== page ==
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“And it came to pass that they took him; and his name was Nehor; and they carried him upon the top of the hill Manti . . . and there he suffered an ignominious death.” (Alma 1:15)
Not long after the establishment of the reign of the Nephite judges, a crisis arose that called into question the viability of the Nephite church and government. “In the first year of the reign of the judges over the people of Nephi” a dissenter named Nehor went “about among the people, preaching to them that which he termed to be the word of God, bearing down against the church” (Alma 1:1, 3). Nehor was adamant that “every priest and teacher ought to become popular; and they ought not to labor with their hands, but that they ought to be supported by the people” (v. 3).
Theologically, Nehor preached a version of universalism. He declared, “All mankind should be saved at the last day, and that they need not fear nor tremble, but that they might lift up their heads and rejoice; for the Lord had created all men, and had also redeemed all men; and, in the end, all men should have eternal life” (v. 4).
Nehor’s teachings caught on among the Nephites, and soon his followers “began to establish a church after the manner of his preaching” (v. 6). Nehor, however, went a step further than mere religious dissent. When confronted by Gideon, the apostate Nephite did “contend with him sharply” over doctrine (v. 7). The argument escalated to the point where Nehor “drew his sword and began to smite him. Now Gideon being stricken with many years, therefore he was not able to withstand his blows, therefore he was slain by the sword” (v. 9). What began as religious and cultural dissent turned into outright homicide.
This, of course, led Nehor to stand before the chief judge Alma, to plead his defense (v. 11). Nehor’s defense failed, and Alma condemned him to die, as he was “not only guilty of priestcraft,” but had “endeavored to enforce it by the sword.” Alma reasoned, “Were priestcraft to be enforced among this people it would prove their entire destruction” (v. 12).
The record describes Nehor’s execution in a single, abrupt verse. “And it came to pass that they took him . . . and they carried him upon the top of the hill Manti, and there he was caused, or rather did acknowledge, between the heavens and the earth, that what he had taught to the people was contrary to the word of God; and there he suffered an ignominious [shameful, disgraceful] death” (v. 15).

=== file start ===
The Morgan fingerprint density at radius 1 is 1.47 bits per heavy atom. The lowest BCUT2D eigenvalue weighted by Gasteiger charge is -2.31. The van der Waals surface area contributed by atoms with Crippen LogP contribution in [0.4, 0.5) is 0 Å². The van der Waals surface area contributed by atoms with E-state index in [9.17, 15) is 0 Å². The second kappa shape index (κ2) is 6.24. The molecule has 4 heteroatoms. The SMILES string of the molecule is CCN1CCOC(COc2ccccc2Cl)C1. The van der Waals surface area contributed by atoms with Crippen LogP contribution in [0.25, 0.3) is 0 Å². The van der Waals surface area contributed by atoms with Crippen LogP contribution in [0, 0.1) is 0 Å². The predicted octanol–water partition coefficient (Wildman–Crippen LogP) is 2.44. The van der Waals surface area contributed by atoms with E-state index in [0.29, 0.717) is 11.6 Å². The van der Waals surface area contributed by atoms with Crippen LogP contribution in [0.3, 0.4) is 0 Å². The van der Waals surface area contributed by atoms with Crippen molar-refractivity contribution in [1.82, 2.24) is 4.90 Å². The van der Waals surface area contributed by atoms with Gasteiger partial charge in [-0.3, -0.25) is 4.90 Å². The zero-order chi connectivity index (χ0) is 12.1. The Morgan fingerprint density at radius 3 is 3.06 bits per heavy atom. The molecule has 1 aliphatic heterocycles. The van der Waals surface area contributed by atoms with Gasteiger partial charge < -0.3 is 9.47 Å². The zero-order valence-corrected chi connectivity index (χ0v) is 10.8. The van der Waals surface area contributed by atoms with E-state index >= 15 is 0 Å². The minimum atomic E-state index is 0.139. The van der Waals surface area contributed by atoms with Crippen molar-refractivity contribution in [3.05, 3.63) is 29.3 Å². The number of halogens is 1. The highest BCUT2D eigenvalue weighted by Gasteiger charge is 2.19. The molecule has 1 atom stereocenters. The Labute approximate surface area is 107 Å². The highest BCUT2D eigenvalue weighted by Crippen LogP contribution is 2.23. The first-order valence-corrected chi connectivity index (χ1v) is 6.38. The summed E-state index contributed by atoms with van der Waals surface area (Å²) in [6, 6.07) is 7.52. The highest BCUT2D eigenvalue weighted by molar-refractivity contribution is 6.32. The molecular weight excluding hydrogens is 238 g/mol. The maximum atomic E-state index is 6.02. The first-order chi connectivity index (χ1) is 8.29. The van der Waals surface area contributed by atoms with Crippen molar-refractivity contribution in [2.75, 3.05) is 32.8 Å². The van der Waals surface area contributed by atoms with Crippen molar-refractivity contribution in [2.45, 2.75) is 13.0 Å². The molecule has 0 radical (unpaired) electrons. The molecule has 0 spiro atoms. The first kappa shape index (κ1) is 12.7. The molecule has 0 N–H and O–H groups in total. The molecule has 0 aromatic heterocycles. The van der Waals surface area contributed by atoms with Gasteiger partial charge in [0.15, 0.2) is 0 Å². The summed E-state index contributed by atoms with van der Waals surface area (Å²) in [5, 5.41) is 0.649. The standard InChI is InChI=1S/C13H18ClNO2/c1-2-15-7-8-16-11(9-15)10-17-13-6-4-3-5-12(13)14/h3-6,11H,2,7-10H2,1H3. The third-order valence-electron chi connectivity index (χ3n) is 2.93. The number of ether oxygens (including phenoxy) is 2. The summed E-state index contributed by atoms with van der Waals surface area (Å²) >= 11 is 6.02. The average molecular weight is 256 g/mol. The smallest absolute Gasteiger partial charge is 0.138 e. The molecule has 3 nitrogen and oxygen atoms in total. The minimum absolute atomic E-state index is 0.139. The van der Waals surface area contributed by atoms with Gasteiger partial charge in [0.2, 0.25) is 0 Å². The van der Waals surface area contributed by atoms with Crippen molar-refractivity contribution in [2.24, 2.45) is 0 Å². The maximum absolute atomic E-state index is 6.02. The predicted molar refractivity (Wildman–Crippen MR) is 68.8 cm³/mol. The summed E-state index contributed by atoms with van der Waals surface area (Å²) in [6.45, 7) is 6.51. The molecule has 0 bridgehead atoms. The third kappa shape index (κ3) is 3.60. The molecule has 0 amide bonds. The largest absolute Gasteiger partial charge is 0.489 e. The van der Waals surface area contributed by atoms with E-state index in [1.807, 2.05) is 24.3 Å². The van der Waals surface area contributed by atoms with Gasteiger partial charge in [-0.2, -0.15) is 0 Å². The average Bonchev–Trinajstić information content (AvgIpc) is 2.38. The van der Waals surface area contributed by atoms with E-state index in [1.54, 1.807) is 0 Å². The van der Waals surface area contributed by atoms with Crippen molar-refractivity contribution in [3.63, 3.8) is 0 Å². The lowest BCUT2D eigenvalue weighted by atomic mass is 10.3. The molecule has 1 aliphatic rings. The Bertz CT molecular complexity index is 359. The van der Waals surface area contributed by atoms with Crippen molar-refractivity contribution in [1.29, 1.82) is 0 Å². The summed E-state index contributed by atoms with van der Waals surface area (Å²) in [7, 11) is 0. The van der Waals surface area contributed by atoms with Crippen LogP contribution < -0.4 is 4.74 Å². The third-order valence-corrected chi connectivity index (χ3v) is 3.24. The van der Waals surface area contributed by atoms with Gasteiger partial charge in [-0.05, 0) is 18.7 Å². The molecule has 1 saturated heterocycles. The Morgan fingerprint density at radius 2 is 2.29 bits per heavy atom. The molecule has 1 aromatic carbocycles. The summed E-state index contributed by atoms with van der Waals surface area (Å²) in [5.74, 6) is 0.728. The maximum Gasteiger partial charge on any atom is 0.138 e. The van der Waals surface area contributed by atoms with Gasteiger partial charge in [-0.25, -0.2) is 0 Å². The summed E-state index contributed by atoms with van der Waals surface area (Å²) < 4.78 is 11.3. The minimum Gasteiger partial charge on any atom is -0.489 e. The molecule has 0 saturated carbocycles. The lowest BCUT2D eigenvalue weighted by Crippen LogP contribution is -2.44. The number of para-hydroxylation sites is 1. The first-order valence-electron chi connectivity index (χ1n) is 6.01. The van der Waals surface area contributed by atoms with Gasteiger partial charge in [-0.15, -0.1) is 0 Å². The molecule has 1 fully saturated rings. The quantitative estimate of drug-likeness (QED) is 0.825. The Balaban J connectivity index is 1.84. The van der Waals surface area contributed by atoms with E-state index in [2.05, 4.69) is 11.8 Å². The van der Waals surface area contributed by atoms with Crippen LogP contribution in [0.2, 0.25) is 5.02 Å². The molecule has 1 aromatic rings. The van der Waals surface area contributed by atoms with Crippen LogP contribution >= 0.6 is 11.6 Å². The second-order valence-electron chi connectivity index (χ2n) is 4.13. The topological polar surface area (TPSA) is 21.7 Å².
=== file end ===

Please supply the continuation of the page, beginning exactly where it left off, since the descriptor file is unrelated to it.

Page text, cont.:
The account of Nehor’s life and death is deeply embedded in the context of Nephite law. John W. Welch has explored at length how Nehor’s trial and execution are illuminated by looking at both biblical law in general and Nephite law in particular.
A number of factors, according to Welch, contributed to Nehor ultimately being given an “ignominious death.” These include the recent social reforms of Mosiah and the establishment of the Nephite judgeship at the end of the book of Mosiah, all of which Nehor sought to undermine with violence. Nehor’s trial, therefore, was not a mere triviality.
When Nehor was brought before Alma to be judged, his trial was a major test of Alma’s political and judicial power in the fledgling reign of the judges. How would the new system of judges work? What would the power of the chief judge be? . . . How would the recently enunciated principle of equality and the rubric that a person could not be punished for his beliefs be interpreted and applied in actual practice? . . . All these were open questions that would be tested and settled, intentionally or unintentionally, by the precedent-setting trial of Nehor.
The seriousness of Nehor’s (seditious) challenges to the Nephite social order, to say nothing of his murder of Gideon, is undoubtedly what prompted his “ignominious” death on the hill Manti. Brant A. Gardner commented that, at its core, Nehor’s execution “remove[d] personal honor from him.” Not only did Nehor have to be “carried” to his place of execution, suggesting that he resisted his fate in an undignified manner, but both Welch and Gardner posit that he was likely stoned, a method of execution known from both ancient Israel and ancient Mesoamerica, and one that would have “connoted shame.”